Otakon 2011: Industry

The presence of industry at events such as Otakon has been evolving and changing over the last couple of years. Instead of focusing on what is coming out now, which is still done, there is a shift to talking about streaming or the next big thing. This was driven home by Sunrise running their own panel this year. While there were no huge announcements from Otakon (which we’ve come to expect with Anime Expo and San Diego Comic Con in the same month), there was still much to talk about.

I have mostly decided to follows Patz’s philosophy and avoid going to industry panels unless I have a burning question that needs to be asked. With so many bloggers and news sources reporting and commentating on industry panels as they happen there is little need for me to show up. The nitty-gritty will be available for everyone to see as soon as it is announced. This lets me sit back and pick what I want to comment on. I like that approach.

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IKKI: Online Manga Website, Sig Hansen, Sig Sauer, and now Sig Ikki

Considering the favorable reaction to our review of the Bandai manga website we decide to tackle VIZ’s Signature brand web site IKKI. When I sat down to start work on the review it was if the Gods themselves were trying to tell me this was the correct course of action because a bombshell news announcement made this review 1,000 times more relevant: a coalition of Japanese and American manga publishers joined together to take legal action against 30 scanlation sites. The interesting side debate that came up is what are the manga publishers doing to fill a void that would be created when these sites are shut down. With this question on everyone’s lips I think it the the prefect time to examine what VIZ is doing with IKKI.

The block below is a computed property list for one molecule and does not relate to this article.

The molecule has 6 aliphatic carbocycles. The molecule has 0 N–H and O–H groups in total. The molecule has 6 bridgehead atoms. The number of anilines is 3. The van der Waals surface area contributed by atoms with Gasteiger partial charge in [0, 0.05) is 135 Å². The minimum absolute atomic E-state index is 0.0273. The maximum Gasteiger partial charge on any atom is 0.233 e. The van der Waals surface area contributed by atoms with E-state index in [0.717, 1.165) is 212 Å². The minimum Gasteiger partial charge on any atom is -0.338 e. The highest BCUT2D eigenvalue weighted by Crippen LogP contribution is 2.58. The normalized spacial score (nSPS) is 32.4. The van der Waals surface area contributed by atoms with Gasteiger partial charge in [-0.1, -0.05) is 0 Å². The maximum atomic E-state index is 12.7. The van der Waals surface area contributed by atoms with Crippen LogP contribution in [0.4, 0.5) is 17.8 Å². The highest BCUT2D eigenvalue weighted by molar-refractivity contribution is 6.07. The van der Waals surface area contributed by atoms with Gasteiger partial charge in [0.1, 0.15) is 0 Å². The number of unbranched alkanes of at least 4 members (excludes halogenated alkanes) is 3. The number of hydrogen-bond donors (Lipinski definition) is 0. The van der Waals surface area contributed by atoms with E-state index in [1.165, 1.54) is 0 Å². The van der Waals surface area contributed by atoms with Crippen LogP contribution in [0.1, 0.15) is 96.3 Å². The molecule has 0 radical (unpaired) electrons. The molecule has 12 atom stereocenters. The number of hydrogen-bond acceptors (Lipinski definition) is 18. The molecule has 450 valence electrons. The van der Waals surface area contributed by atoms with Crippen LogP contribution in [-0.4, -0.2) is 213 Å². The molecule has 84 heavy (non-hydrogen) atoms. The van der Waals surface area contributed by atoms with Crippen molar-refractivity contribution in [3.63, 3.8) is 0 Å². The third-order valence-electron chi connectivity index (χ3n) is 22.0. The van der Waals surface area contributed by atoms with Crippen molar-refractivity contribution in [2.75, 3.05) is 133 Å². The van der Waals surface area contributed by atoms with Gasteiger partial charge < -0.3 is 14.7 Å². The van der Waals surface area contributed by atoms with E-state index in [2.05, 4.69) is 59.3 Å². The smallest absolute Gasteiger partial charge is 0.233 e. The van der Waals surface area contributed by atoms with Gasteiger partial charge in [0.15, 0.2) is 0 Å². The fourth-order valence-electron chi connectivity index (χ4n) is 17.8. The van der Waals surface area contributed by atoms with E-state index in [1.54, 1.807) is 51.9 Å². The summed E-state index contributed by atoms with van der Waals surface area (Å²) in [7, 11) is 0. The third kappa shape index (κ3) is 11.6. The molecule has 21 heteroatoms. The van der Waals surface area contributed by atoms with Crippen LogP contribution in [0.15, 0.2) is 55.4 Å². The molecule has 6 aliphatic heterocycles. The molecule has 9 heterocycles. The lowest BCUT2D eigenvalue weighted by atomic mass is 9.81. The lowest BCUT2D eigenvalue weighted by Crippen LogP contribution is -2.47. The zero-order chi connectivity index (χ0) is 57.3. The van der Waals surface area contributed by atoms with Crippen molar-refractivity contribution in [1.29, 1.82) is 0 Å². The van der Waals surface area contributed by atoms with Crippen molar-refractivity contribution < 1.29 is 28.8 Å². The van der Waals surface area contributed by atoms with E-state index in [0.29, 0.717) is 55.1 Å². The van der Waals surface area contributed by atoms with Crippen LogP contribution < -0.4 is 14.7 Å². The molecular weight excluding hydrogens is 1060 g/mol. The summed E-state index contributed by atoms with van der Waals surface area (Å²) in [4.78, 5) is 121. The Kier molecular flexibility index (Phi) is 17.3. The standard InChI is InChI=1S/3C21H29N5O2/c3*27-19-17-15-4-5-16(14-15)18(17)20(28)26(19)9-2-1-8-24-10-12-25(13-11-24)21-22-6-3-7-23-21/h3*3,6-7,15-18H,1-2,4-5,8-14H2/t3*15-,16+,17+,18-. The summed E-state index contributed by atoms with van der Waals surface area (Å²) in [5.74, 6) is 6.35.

When VIZ started the IKKI website it was an experiment to see what they could do to join in the digital revolution. Now it a growing community that is still improving itself, finding new solutions, and hopefully becoming a destination for readers. The Signature brand isn’t that broadly known for VIZ, but it has gotten plenty of critical praise, so with this site the leap into trying to attract more of the main manga crowd has begun.

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The Manga Counter-Revolution

hisuiconIf you have attended a number of industry panels at the major anime conventions in the last few years you will remember an insistence on there not being a manga bubble. The rapid growth of the U.S. manga industry was the natural pace of a maturing market and that while there might be a slowing of growth there would not be a crash. And here in 2010 we see the end of Go! Comi and CMX, layoffs at VIZ, and uncertain futures for Del Rey, Tokyo-Pop, and Aurora. It seems there has been a manga crash after all.

Over the last few years there have been major changes in both the anime and manga industries of the U.S. While the anime industry was (is) unstable, the manga industry had been on a steep incline with more and more companies entering the market and a huge library of titles gracing shelves. But maybe manga was just playing catch up to its older brother.

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